Ant Financial Services Group
, the financial affiliate of Alibaba Group, announced news that its customers can now use facial recognition technology to scan, unlock and pick up packages at select smart courier cabinets in Shanghai.
According to China News Network
, China recently launched new policies mandating senders to use real IDs when sending packages, causing the push to use facial recognition tech to provide that identification.
Ant Financial’s program will begin with five pilot smart courier cabinets located in Shanghai via a partnership with a local producer, and there are plans to expand the number of smart courier cabinets to 10,000 in the next three years. The company is also working on applying the same face ID technology to package delivery and drop-off services, allowing senders to scan their faces in order to get their ID verified.
Ant Financial has been experimenting with facial recognition technology in different areas, including activating Ant Check Later, a consumer credit service that allows citizens in Shanghai, Hangzhou and Shenzhen to check their housing fund accounts and file taxes by scanning their faces. There are also reports that the company will soon launch a feature that allows users to use face scans as their passcode to enable digital payments on its Alipay app.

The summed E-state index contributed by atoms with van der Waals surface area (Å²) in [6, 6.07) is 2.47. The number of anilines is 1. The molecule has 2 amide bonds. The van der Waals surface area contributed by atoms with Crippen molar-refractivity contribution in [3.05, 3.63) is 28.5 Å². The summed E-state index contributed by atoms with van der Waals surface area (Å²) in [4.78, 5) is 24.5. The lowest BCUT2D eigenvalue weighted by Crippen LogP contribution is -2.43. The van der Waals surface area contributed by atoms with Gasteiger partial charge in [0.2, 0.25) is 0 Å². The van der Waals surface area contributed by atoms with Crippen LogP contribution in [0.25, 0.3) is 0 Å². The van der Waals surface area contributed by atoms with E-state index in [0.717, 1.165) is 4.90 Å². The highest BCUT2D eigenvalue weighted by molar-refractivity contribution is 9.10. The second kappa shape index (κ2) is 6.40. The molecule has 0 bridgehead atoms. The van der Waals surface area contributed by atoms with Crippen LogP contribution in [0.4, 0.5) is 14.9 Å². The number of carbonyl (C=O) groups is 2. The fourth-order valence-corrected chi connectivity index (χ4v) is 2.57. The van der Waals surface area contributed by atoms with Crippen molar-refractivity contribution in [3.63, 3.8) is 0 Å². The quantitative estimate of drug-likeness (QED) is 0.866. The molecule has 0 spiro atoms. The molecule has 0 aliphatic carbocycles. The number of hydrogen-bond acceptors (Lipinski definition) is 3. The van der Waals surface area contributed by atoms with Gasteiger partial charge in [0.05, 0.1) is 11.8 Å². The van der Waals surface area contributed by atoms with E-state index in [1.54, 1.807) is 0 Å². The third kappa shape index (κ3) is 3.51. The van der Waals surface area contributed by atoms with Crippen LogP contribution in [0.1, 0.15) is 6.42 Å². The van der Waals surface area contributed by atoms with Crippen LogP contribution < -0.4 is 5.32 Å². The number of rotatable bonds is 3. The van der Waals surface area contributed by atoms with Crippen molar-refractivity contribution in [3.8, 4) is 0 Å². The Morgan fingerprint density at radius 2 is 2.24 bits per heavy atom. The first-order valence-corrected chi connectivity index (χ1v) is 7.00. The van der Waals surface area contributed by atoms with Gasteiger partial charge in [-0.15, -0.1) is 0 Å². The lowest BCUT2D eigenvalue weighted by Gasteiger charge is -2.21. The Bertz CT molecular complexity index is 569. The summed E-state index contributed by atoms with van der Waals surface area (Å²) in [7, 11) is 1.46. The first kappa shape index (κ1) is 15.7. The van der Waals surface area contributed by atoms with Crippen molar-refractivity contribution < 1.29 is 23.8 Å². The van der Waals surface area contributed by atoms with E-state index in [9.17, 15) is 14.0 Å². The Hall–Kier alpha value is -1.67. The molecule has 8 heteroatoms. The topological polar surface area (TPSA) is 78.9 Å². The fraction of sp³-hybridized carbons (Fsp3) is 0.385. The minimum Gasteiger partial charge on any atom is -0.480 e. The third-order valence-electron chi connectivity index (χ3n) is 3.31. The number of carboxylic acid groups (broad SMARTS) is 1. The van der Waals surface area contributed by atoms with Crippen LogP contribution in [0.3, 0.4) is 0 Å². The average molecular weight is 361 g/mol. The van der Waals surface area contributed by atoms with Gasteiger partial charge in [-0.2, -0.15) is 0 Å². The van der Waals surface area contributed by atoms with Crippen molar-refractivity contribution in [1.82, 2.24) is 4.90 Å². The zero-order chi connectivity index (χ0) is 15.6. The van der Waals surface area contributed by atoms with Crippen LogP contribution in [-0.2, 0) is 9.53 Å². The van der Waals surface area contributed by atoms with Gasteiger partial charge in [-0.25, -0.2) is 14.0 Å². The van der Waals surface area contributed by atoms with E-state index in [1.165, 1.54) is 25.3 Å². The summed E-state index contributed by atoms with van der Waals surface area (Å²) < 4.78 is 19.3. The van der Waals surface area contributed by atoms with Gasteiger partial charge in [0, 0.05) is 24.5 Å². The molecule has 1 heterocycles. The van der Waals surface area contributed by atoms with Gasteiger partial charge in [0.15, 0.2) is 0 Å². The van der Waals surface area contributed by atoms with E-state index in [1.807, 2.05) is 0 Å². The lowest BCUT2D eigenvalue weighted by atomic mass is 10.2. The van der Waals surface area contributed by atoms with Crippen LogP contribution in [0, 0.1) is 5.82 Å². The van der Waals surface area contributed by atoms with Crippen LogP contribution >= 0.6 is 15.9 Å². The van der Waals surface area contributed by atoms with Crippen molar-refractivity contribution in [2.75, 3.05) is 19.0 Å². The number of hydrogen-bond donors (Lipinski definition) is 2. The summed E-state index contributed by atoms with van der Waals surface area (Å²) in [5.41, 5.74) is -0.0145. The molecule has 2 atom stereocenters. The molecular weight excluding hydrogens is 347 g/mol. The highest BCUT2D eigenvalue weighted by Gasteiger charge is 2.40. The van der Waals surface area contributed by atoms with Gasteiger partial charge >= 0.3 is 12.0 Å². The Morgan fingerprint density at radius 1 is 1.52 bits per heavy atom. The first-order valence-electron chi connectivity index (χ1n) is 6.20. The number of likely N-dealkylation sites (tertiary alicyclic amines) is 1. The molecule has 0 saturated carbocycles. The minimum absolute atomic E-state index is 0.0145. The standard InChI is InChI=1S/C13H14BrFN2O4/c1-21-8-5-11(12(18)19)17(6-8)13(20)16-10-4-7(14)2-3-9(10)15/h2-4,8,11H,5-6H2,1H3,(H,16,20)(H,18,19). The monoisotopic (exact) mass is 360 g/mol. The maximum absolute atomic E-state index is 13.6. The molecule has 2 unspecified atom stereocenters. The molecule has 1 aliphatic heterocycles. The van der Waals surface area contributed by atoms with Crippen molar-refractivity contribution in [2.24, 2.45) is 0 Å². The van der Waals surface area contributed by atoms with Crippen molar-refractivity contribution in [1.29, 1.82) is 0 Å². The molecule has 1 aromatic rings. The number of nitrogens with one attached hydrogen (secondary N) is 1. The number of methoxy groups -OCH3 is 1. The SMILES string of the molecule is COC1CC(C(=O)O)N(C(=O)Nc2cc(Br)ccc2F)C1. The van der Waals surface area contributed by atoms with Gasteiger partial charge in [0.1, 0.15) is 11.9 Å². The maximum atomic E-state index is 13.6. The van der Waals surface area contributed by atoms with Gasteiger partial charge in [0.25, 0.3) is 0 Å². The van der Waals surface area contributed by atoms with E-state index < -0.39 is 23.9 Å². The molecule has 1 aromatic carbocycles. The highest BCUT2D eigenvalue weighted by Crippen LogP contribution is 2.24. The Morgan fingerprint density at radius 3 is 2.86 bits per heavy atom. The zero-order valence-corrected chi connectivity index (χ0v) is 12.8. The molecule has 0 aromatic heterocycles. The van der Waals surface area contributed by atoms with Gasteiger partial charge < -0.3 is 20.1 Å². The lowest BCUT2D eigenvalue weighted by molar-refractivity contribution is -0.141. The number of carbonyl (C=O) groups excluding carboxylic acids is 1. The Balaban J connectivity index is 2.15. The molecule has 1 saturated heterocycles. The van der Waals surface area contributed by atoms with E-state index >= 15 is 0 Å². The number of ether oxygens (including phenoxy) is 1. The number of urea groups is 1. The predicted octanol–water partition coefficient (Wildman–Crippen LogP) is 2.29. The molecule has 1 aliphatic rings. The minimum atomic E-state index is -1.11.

In addition, Alibaba’s Ant Financial just launched a new face scan payment system via its third-party payment service unit Alipay in some KFC restaurants in China, bringing the technology to an international fast food restaurant chain in China for the first time.
The news comes on the heels of Apple iPhone X
’s own face ID feature. And while the technology is sure to save customers time — there’s no need to manually enter passwords — it still faces challenges.
The lack of lighting may reduce the rate of face recognition accuracy, for example. In addition, some people, such as U.S. Senator Al Franken
, have expressed concerns over the safety and security of face ID. Al Franken even sent a request to Apple for more information on the iPhone X’s new technology, including whether the company will ever decide to store the facial images remotely, what steps it took to make sure the system was trained on diverse sets of faces and what assurances the company could provide that it won’t sell the face data to third parties.